History repeats itself, just usually not this fast.

The steel industry is being hit by another import surge as foreign producers circumvent U.S. trade cases by using a tactic called "import switching."

The companies either simply make other products or switch their official sourcing location to other nations not affected by U.S. trade laws, steel supporters say. The American Iron and Steel Institute (AISI) claims it is a violation of U.S. trade statues and says the foreign metal is dumped, subsidized and injurious. The high level of imports is causing prices to deteriorate and is inflicting financial damage on U.S. firms, which enjoyed only a brief reprieve from the 1998 import barrage during the winter of 1999-2000. "There is no compelling reason why this should be happening," says AISI Chief Executive Andrew G. Sharkey. "Inventories are high, prices are low and demand is weakening."

Automakers probably aren't benefiting from low steel prices due to long-term contracts with mostly U.S.-based firms. In fact, it's likely counterproductive because domestic firms are being weakened at a time when research and development efforts are making steel a more viable option in future vehicle design by creating thinner and lighter steels.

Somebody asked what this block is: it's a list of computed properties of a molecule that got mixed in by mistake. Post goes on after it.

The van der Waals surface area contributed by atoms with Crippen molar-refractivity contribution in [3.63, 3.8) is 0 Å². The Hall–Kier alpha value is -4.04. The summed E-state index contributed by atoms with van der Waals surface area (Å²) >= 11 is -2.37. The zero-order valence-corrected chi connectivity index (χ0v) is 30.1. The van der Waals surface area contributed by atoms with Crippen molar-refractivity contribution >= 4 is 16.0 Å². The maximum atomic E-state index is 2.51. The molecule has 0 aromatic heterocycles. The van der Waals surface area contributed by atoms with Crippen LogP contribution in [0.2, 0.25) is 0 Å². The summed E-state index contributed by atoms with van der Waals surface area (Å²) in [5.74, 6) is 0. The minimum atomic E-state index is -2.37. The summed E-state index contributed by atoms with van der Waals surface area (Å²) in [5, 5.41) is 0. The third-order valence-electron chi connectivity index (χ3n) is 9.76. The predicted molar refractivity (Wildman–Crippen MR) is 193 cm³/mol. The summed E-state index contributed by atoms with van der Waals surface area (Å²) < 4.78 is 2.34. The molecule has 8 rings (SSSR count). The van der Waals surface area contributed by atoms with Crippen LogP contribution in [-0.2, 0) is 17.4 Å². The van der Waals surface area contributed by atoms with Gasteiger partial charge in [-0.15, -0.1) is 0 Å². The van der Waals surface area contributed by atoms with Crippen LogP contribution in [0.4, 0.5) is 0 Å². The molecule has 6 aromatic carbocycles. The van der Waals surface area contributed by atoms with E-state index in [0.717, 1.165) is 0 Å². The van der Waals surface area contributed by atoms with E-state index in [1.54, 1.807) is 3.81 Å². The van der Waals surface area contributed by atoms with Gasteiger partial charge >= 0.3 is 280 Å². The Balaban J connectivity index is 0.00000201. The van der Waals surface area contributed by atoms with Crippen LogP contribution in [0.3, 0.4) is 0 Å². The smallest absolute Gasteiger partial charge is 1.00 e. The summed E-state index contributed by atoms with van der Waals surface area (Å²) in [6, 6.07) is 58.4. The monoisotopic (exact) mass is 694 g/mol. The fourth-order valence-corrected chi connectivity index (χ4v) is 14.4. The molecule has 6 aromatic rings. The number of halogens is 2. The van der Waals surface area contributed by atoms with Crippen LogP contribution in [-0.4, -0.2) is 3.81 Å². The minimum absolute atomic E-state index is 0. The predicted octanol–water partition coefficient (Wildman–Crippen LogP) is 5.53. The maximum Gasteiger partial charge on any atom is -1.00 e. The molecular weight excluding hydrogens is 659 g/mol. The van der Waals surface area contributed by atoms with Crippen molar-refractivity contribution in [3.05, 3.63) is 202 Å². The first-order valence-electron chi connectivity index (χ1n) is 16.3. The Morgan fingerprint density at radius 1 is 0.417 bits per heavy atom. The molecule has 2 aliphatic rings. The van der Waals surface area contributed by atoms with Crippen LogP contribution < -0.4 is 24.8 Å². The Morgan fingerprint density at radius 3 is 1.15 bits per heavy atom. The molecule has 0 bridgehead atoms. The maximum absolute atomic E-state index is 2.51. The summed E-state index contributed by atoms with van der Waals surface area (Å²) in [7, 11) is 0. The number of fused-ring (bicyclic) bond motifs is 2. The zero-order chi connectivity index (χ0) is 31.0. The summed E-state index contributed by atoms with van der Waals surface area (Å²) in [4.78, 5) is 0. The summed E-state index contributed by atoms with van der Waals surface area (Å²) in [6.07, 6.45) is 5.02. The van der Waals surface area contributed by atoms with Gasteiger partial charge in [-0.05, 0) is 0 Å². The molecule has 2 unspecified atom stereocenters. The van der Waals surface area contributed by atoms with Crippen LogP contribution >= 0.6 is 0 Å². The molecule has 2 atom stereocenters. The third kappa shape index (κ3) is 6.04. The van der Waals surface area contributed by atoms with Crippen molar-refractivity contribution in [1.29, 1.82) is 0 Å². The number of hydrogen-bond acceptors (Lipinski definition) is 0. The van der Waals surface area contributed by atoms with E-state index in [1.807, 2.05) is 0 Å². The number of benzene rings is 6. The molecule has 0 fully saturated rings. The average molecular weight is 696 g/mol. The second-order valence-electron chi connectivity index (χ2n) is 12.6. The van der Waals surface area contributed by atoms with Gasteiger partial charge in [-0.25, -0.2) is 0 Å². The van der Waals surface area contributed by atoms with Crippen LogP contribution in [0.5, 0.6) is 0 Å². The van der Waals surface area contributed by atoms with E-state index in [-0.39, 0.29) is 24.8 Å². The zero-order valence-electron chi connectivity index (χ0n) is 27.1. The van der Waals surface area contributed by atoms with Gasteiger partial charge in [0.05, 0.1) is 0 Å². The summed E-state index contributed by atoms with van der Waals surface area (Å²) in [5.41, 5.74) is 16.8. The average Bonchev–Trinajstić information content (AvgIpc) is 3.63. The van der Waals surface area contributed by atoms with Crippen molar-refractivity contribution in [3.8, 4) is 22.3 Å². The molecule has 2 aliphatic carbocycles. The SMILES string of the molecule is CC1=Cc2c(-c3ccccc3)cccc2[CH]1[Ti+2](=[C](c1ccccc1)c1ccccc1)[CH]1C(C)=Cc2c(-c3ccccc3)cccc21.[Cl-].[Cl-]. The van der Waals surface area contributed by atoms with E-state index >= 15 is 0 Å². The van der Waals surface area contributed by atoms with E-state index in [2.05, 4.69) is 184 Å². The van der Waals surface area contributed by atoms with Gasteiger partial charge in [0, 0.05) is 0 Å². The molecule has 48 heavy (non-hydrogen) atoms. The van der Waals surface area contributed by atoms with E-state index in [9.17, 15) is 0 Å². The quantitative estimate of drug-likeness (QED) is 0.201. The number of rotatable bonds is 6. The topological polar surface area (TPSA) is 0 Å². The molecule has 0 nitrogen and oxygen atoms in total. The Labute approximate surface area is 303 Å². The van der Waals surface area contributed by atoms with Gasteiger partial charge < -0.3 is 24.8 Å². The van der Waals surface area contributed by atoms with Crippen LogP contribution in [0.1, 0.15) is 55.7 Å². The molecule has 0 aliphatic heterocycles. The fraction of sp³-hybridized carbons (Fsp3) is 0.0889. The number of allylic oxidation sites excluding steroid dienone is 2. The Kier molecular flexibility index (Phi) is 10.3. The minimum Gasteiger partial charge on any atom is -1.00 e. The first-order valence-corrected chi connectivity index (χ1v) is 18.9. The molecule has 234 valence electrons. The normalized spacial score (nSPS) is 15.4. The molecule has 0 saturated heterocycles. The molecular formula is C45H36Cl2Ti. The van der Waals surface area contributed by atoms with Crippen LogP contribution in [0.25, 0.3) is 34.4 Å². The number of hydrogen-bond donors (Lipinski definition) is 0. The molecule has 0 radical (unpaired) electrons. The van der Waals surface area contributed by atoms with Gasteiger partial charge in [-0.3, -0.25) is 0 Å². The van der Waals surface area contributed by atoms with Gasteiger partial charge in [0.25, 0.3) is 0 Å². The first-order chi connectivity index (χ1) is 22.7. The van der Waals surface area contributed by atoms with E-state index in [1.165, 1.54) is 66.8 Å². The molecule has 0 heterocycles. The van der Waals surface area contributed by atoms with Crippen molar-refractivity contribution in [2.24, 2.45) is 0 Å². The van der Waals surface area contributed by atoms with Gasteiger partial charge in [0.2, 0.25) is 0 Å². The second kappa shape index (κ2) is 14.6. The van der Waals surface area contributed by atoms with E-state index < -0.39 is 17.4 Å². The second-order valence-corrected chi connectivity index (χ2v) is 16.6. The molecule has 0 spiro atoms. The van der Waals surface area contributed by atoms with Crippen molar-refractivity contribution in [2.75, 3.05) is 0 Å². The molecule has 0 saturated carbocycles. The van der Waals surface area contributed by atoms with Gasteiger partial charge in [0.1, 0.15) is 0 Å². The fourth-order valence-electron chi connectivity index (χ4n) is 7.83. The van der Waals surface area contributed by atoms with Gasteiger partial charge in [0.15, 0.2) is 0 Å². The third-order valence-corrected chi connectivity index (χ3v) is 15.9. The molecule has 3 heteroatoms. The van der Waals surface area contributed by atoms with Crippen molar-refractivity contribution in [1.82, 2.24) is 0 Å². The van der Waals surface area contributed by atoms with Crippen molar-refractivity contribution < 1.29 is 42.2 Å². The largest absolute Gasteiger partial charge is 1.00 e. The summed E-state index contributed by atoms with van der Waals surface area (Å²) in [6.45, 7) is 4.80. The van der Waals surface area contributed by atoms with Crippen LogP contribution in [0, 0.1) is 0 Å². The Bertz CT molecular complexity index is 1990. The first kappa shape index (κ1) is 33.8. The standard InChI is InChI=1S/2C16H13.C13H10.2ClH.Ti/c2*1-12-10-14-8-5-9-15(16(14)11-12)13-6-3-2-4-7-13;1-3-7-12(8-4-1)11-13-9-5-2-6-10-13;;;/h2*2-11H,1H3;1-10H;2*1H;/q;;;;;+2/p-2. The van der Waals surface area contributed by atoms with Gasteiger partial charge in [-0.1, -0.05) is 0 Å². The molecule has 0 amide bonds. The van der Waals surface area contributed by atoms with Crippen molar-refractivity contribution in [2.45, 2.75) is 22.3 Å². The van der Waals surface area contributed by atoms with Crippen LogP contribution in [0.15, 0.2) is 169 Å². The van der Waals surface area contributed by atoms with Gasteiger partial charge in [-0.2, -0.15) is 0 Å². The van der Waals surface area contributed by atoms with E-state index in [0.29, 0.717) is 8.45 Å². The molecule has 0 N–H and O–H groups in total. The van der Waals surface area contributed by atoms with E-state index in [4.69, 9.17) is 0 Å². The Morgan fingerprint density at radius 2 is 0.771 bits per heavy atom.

Year-to-date imports are running 3% higher than 1998 and almost 17% higher than 1999, AISI points out. Imports from the Ukraine and China are up a whopping 177% and 161%, respectively. The average value of steel mill product imports is about $70 per ton, or 15.4% below first quarter 1998 levels. AISI Chairman Richard K. Riederer says the U.S. steel industry "is again approaching a crisis stage. And once again there are unsold steel imports piling up at U.S. ports."

And with the dollar strong and this country's relatively open market economy, there appears to be no short-term answer for steel companies and their supporters. Turning to lawmakers and the U.S International Trade Commission is a possibility, but that often results in a political standoff. And with the country in the midst of a tight presidential race, few, if any, expect groundbreaking action. Nevertheless, AISI is urging immediate government intervention.